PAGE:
Posters can be a perfect way of summarising information for an in-class presentation, science fair exhibit, fundraiser or other event. However, poorly constructed posters often detract from the information you are trying to communicate. Consider a few simple steps to help make your poster shine.
- Skill level:
- Moderately Easy
Determine what you want to communicate. This will depend mainly on your purpose for creating the poster board. For example, a science fair poster should accurately communicate the most important points of your research, experiment and conclusions. Pinpoint both your message and your audience and cater to their needs.
Take note of any specifics required for your poster. If this poster is part of a graded assignment, look at your directions to see what you must include to earn the maximum number of points. Posters for other purposes are likely to have guidelines as well.
Look at other posters to get an idea of what you like and don't like. Think back on any posters that have captured your attention in the past and note unique characteristics. Check the Internet for any pictures that may give you ideas.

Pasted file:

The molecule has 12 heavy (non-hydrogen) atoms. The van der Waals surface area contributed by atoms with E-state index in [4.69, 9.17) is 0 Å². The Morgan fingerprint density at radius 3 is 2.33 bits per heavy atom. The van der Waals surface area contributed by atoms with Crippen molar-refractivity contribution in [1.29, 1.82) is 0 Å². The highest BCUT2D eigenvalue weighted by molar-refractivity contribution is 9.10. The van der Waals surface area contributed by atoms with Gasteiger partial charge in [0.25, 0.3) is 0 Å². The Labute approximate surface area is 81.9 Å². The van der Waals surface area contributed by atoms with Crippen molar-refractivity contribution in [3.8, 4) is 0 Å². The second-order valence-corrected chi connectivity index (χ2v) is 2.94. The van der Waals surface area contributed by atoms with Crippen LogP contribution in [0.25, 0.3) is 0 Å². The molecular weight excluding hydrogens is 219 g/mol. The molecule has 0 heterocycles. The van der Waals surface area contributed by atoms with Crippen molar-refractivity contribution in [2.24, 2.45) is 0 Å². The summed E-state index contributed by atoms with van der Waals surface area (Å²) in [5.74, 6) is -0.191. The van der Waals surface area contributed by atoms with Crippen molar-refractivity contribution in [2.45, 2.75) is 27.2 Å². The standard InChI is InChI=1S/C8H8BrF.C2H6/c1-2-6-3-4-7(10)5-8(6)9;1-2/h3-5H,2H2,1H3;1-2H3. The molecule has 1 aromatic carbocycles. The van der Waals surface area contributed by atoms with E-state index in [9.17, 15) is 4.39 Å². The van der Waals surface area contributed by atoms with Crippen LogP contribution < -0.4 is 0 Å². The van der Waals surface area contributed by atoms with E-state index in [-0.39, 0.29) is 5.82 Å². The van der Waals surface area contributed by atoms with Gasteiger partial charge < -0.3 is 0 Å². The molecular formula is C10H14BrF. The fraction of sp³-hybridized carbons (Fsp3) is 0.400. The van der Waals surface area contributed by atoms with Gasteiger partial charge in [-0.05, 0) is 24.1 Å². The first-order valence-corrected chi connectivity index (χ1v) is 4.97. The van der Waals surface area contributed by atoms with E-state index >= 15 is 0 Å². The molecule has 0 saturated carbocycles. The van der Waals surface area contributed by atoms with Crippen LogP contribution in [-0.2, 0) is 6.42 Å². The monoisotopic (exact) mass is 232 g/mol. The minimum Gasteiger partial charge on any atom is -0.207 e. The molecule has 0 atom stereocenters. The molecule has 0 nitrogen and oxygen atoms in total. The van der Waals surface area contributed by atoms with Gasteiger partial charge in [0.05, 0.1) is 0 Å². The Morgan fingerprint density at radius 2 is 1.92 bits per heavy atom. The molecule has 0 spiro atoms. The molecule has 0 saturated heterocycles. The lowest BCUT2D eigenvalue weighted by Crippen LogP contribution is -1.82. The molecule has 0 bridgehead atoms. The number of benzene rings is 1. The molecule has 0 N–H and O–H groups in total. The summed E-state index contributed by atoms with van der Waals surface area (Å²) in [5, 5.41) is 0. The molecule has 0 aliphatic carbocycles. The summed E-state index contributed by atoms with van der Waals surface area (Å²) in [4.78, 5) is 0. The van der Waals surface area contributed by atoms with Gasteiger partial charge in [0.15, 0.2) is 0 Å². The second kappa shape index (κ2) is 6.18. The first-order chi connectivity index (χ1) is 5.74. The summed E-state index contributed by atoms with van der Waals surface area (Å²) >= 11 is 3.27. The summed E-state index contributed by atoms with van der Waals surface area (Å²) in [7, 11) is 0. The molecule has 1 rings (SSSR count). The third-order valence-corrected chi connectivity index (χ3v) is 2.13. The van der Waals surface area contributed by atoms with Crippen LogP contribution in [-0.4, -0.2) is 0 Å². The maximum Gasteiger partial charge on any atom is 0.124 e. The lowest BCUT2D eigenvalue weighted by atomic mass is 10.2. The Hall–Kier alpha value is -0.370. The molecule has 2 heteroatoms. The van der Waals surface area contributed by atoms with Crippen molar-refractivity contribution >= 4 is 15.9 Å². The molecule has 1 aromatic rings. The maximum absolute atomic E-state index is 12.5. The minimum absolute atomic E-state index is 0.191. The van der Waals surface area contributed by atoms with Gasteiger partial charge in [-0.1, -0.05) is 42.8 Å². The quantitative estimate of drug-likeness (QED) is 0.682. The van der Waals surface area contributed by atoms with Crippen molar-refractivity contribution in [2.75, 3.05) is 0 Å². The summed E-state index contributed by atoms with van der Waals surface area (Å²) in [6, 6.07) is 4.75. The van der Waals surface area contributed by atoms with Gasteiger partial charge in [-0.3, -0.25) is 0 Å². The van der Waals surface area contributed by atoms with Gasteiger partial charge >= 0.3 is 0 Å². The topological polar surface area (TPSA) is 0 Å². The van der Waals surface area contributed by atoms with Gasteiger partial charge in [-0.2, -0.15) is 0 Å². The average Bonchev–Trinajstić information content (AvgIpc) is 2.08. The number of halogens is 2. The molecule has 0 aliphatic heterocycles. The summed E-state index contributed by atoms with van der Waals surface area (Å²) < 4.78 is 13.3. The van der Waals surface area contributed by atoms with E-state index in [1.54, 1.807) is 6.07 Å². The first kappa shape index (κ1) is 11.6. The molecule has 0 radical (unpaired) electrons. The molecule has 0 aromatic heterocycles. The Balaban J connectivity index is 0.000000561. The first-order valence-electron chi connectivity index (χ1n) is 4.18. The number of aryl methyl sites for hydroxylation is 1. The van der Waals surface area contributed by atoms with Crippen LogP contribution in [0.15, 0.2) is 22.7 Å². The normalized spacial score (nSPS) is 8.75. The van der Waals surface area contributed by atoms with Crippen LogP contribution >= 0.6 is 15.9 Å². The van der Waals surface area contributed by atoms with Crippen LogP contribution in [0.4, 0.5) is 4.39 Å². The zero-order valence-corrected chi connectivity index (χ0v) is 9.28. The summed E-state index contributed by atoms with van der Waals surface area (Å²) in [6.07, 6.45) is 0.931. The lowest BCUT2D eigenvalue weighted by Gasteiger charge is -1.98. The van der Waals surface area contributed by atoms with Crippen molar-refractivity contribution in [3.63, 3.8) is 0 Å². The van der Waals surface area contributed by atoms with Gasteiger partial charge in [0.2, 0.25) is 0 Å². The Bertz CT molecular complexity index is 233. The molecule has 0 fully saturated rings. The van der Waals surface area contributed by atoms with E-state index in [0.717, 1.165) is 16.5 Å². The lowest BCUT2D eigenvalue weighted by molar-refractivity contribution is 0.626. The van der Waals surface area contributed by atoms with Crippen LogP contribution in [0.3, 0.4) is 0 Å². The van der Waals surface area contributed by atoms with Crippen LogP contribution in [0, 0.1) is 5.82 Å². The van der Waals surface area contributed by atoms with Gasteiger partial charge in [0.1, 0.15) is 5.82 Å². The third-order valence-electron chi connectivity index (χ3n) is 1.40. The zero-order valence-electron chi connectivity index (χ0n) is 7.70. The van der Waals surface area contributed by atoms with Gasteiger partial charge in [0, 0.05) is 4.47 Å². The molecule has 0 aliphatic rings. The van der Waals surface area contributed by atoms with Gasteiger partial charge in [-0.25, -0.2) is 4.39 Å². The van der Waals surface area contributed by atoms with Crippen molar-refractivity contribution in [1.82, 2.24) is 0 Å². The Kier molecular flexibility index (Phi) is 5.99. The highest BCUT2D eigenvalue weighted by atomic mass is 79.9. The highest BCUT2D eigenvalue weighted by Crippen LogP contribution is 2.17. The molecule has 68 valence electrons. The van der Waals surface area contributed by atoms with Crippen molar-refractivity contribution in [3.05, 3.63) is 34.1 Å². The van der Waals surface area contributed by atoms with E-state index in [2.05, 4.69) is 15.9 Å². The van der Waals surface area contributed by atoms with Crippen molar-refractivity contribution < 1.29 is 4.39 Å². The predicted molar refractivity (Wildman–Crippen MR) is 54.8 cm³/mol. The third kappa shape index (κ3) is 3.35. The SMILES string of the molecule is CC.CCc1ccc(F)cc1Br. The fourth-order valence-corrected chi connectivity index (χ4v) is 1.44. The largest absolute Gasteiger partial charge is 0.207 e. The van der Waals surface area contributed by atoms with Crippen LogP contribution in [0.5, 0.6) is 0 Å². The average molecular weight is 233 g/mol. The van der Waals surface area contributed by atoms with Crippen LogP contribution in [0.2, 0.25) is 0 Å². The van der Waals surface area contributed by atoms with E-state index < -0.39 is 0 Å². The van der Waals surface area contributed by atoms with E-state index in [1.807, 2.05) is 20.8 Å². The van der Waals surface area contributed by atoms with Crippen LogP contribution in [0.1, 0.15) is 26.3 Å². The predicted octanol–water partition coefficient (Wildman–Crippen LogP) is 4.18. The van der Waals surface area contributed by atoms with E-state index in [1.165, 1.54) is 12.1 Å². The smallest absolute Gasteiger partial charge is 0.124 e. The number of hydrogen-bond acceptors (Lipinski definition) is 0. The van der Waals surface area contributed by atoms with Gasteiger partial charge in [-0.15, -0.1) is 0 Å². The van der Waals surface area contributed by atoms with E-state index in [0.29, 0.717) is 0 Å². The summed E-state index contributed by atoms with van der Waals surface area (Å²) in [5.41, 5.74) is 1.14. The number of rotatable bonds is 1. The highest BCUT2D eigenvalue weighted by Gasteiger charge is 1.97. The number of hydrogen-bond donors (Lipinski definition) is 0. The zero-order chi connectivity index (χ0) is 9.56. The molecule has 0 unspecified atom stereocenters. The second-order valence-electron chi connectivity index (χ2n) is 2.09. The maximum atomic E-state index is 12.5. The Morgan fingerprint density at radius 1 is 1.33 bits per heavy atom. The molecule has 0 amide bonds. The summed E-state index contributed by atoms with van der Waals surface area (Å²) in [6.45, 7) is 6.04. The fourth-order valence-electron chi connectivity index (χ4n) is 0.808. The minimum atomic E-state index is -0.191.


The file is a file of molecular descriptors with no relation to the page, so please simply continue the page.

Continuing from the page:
Decide what type of poster you want to use. Some traditional styles include a plain, unfolded poster, boards that fold in half, and tri-fold poster boards. Think about which style will be the most effective for communicating your information.
Sketch what your board will look like. This should include a rough scale-drawing of your board and which pieces of information will go where. While creativity is important in putting together your board, do not deviate too far from the typical layout. Keep things ordered in left to right, top to bottom format, or use the panels of your board to create columns for your information.
Put information in a variety of forms. These may include written information, diagrams, or actual examples of the items you used. However, if you want to set up an experiment or other display in front of your board, you should leave blank space behind it so that it does not cover up any information.
Edit your information until you are left with the absolute bare minimum. Almost all posters are too crowded. Don't let yours fit the stereotype. If at all possible, limit your text to bullet points with very short introductions and conclusions. Remember, you don't have to put everything you want to communicate on your poster. You can give the rest orally or in printed handouts.
Incorporate plenty of colour into your board. Feel free to spray paint your board, use coloured matting, or include colourful diagrams. However, take caution to make sure that your poster does not overstimulate.
Print, cut, draw, paint, or use other methods of making your information tangible. Use large print, bold titles and font that can be clearly read from at least 6 feet away. Be sure to lay it out on top of the board to make sure you have enough space before adhering it to the poster.
Give your board plenty of time to dry. Carefully repair any problem areas.
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